Wednesday, 23 April 2014

Fibre of the Month for April - ALPACA

This month I am looking at Alpaca fibre.

Lovely alpacas :)
There are a couple of different types of alpaca; suri and huacaya, suri have long silky hair while huacaya is shorter and crimpier so more similar to wool than suri.  I have used huacaya from my sister-in-laws pet herd.

Alpacas are gentle, friendly animals and I know my sister-in-law says her 15 are very easy to care for.  I have heard stories of alpacas 'guarding' chickens from foxes too.. they have a strong herd instinct and other animals that live with them become part of the herd and therefore get looked after :)

Alpaca are camelids, closely related to camels and llamas.  They originate in The Andes, South America.  Their fleece was widely used by the ancient Incas.. archaeologists often find grave goods made from alpaca fibre.  There are 22 recognised fleece colours.  The fleeces don't have lanolin in so they don't feel greasy when raw.. they do tend to be very dusty though.

According to the British Alpaca Society an average alpaca will produce 2.4 kg of fibre per year, sometimes more.  The fibre can be very fine, as low as 15-16 microns.  The finest fibre an animal will produce is in it's first year, as they get older the coat gets coarser.  There are less scales on each individual fibre than wool has, this is what gives its' lustrous appearance.  The fibre is also filled with microscopic air pockets, which not only make it lighter weight but also increase its' thermal properties..  alpaca fibre is warmer, and apparently stronger, than wool!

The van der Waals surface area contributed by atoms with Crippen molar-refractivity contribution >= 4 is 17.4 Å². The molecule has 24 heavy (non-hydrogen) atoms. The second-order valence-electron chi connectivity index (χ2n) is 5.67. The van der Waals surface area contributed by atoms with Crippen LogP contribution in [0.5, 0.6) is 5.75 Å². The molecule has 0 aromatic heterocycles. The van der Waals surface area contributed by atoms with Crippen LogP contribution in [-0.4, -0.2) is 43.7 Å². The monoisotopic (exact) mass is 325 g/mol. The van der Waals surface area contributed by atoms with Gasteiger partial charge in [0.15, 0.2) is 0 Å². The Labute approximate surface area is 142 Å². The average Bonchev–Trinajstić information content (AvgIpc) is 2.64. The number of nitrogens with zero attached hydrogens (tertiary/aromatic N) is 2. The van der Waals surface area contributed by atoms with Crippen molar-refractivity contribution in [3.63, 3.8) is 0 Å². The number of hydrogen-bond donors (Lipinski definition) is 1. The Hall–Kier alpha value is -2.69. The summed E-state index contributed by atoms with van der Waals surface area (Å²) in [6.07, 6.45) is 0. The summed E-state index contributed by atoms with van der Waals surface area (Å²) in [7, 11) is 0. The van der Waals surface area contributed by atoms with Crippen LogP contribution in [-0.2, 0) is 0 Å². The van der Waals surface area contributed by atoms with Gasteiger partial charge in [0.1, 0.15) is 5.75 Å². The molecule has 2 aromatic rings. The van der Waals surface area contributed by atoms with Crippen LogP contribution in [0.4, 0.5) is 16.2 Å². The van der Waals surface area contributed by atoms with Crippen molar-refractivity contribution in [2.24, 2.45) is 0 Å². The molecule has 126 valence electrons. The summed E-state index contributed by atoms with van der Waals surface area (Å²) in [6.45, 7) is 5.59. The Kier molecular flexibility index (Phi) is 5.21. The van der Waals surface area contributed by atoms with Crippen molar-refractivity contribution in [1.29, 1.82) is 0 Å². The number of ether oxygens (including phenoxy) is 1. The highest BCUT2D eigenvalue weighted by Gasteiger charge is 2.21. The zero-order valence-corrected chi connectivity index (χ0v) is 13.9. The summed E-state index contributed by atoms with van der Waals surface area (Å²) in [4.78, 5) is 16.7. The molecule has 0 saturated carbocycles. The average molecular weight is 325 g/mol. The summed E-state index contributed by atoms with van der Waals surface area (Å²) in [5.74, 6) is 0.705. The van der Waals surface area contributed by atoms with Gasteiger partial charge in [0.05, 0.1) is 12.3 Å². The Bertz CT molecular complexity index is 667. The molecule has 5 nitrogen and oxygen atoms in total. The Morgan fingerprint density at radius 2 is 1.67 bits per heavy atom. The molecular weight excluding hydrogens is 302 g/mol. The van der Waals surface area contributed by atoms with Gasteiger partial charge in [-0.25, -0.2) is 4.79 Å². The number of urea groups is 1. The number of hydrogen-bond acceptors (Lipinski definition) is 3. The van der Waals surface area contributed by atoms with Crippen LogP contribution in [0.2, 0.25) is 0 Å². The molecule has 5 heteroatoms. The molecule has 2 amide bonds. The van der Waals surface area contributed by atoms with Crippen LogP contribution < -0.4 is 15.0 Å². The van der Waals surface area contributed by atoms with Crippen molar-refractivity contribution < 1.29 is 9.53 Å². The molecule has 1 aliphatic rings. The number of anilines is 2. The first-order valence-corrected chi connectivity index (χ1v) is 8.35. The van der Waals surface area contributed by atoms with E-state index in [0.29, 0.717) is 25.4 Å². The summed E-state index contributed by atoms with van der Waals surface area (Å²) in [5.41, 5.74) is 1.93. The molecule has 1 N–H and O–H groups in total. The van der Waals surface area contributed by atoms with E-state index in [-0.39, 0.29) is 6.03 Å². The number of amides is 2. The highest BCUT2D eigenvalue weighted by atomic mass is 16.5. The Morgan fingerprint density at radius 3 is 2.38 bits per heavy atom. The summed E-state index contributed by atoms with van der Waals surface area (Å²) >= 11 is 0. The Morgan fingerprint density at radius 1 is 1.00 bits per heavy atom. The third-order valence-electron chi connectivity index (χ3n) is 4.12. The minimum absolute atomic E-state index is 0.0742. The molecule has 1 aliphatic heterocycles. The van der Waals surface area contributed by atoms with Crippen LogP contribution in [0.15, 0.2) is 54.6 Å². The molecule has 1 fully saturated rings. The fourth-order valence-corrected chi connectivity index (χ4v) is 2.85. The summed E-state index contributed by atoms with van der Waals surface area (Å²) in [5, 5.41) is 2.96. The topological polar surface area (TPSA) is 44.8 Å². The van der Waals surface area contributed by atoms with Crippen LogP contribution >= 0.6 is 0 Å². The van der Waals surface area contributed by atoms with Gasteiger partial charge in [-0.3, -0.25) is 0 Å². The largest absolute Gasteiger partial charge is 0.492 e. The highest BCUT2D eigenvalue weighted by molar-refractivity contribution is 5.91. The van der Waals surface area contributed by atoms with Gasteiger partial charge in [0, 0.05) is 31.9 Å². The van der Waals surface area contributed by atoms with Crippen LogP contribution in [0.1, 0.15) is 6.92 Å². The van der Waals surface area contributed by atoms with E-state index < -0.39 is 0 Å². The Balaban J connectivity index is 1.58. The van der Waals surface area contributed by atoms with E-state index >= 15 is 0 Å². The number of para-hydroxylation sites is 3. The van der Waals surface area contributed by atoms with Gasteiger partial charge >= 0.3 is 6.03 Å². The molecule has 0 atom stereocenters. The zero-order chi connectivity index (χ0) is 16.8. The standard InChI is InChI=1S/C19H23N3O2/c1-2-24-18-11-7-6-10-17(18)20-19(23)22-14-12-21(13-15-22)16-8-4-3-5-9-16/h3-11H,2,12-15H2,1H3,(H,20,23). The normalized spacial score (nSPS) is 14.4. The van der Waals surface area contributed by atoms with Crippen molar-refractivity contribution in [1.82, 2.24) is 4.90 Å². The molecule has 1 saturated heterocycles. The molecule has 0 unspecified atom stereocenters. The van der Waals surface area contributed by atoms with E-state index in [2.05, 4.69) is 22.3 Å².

For this sample I have used raw white alpaca fibre.. I didn't realise it at the time but it was the coarser fibre from the legs and neck.

Laid out to the same size as previous samples (20cm x 20cm) with 3 layers of fibre, and thoroughly felted to achieve maximum shrinkage.

Amazingly, considering that there are less scales on the fibres, it felted really quickly!  The three densley packed layers produced a thick, strong felt.. which feels hard, but soft at the same time..  The density of the felt is hard, but the surface is soft to touch.

Finished sample size: 15cm x 16cm
Weight: 16.2g
Shrinkage: 25% x 20%

Next time: ALPACA project


Charlotte said...

Very intrigued by this as I have a large bag of Alpaca. I have been using it as core wool for needle felting. I am intrigued by the idea of wet felting with it. Not something I do as often as the needle work
Thanks for the posts.

zenitude said...

I love to use our alpaca fibre in my felting projects and my knitting projects and my spinning projects too! Love alpacas and I'm eager to see what you will create from their fibre.

FeltersJourney said...

Thanks Charlotte & Zenitude, glad you are finding my experiments interesting :) My alpaca projects so far have been very simple.. hope they don't disappoint..

Unknown said...

Alpaca, and especially baby alpaca, is my favorite yarn to knit! Oh, the softness!! I've wet felted and needle-felted with it too and LOVE it. And aren't they just the cutest animals???

Zed said...

I love huacaya alpaca for felting. I did try suri, I just got a lot of loosely attached curls, which could be useful in certain projects :)

FeltersJourney said...

Nancy I brought some toffee coloured baby alpaca top a few years ago and spun it into the softest yarn ever! I used it as hair for a very specially angel doll for my Nan.. haven't used the rest yet though, I'm saving it for something else special :)

Zed I've never even seen suri alpaca.. and I'm intrigued now :) Maybe I shall see some at Wonderwool on Sunday..


Unknown said...

If you really want to enjoy alpaca, try a 80% alpaca 20% silk blend. Oh dear word is it beautiful! Once again I am learning so much from these posts!

FeltersJourney said...

Thanks for the tip Kelly! I shall definitely try it.. maybe for spinning too..
I really must post the alpaca project! I have been busy playing with my darling friend Heather the last few days